By | Allison Schrager | www.bloomberg.com
If you expect your job to give your life meaning, you’re setting yourself up for failure. There was a time when a job was just an economic transaction: Someone paid you for your labor and that enabled you to live and support your family. But for a variety of reasons, many workers today expect more. They want purpose and meaning from their work. And if they don’t find it, some are leaving jobs, or just putting in minimal effort for their paycheck.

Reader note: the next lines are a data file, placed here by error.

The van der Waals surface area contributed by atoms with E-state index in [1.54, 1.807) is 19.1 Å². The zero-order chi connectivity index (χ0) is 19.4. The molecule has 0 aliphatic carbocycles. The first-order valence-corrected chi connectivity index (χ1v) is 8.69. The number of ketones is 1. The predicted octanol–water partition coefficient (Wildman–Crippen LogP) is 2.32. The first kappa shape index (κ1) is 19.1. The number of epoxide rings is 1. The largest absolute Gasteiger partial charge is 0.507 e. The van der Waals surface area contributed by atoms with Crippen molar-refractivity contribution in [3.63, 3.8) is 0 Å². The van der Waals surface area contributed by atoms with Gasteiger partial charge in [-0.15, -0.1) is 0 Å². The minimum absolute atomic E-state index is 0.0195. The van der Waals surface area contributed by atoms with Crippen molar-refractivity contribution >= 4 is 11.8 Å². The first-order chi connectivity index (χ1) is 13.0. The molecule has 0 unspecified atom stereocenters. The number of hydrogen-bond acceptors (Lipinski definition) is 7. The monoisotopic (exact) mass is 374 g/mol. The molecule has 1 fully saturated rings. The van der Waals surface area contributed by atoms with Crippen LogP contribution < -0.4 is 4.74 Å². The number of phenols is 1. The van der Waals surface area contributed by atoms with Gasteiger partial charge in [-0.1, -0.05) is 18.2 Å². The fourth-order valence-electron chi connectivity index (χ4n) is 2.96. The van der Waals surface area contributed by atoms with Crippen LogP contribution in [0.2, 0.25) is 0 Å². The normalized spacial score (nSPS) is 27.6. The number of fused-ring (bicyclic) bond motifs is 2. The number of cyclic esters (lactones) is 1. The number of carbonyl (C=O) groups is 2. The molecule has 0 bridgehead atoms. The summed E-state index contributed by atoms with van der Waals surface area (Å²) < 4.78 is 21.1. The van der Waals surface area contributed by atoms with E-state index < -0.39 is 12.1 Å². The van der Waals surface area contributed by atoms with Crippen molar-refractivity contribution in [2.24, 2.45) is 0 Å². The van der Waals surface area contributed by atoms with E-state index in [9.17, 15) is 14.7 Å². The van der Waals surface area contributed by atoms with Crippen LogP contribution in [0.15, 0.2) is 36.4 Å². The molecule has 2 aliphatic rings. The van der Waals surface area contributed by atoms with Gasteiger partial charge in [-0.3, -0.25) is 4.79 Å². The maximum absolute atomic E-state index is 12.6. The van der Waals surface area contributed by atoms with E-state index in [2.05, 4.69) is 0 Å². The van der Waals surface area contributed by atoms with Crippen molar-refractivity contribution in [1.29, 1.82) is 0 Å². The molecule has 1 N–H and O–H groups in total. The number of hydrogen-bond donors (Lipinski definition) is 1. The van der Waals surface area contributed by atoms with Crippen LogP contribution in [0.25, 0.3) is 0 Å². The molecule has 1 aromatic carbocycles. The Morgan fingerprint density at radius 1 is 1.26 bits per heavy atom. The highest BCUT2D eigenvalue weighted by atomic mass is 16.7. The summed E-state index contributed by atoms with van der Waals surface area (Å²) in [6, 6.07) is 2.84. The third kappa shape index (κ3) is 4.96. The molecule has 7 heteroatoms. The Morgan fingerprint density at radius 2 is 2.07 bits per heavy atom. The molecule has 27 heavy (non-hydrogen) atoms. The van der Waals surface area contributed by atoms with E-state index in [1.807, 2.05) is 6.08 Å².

This is a costly mistake, though I understand why it’s tempting. I love my job and find it incredibly rewarding. I wish the same for everyone else. But I didn’t always find my work especially meaningful. Job satisfaction doesn’t come easy; it’s something you achieve over time as you gain skills and status in your field.
My best advice to you if you’re looking for a job is to just go for the money — or the chance to learn something new, or the work-life balance you need — and steer clear of any employer that touts a mission or promises to give your life purpose. Such promises lead to disappointment, more than anything. If that sounds craven, then the better solution is to adjust your definition of what you find meaningful.